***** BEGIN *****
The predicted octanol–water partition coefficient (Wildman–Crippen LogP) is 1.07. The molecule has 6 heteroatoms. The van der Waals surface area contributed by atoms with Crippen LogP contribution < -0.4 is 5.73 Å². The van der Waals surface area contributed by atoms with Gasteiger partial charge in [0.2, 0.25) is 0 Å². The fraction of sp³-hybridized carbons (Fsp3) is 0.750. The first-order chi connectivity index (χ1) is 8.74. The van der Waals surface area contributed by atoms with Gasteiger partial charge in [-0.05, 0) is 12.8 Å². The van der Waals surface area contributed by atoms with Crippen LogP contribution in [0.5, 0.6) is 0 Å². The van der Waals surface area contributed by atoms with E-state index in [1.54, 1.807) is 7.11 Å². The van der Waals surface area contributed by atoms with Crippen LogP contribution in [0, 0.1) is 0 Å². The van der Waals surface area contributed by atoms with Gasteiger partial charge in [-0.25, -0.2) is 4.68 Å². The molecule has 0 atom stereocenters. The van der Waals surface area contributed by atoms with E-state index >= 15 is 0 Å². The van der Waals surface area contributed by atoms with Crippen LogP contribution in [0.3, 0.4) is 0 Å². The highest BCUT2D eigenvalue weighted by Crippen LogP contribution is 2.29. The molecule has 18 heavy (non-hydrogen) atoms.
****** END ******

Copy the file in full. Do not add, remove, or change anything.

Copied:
The predicted octanol–water partition coefficient (Wildman–Crippen LogP) is 1.07. The molecule has 6 heteroatoms. The van der Waals surface area contributed by atoms with Crippen LogP contribution < -0.4 is 5.73 Å². The van der Waals surface area contributed by atoms with Gasteiger partial charge in [0.2, 0.25) is 0 Å². The fraction of sp³-hybridized carbons (Fsp3) is 0.750. The first-order chi connectivity index (χ1) is 8.74. The van der Waals surface area contributed by atoms with Gasteiger partial charge in [-0.05, 0) is 12.8 Å². The van der Waals surface area contributed by atoms with Crippen LogP contribution in [0.5, 0.6) is 0 Å². The van der Waals surface area contributed by atoms with E-state index in [1.54, 1.807) is 7.11 Å². The van der Waals surface area contributed by atoms with Crippen LogP contribution in [0, 0.1) is 0 Å². The van der Waals surface area contributed by atoms with Gasteiger partial charge in [-0.25, -0.2) is 4.68 Å². The molecule has 0 atom stereocenters. The van der Waals surface area contributed by atoms with E-state index >= 15 is 0 Å². The van der Waals surface area contributed by atoms with Crippen LogP contribution in [0.3, 0.4) is 0 Å². The highest BCUT2D eigenvalue weighted by Crippen LogP contribution is 2.29. The molecule has 18 heavy (non-hydrogen) atoms.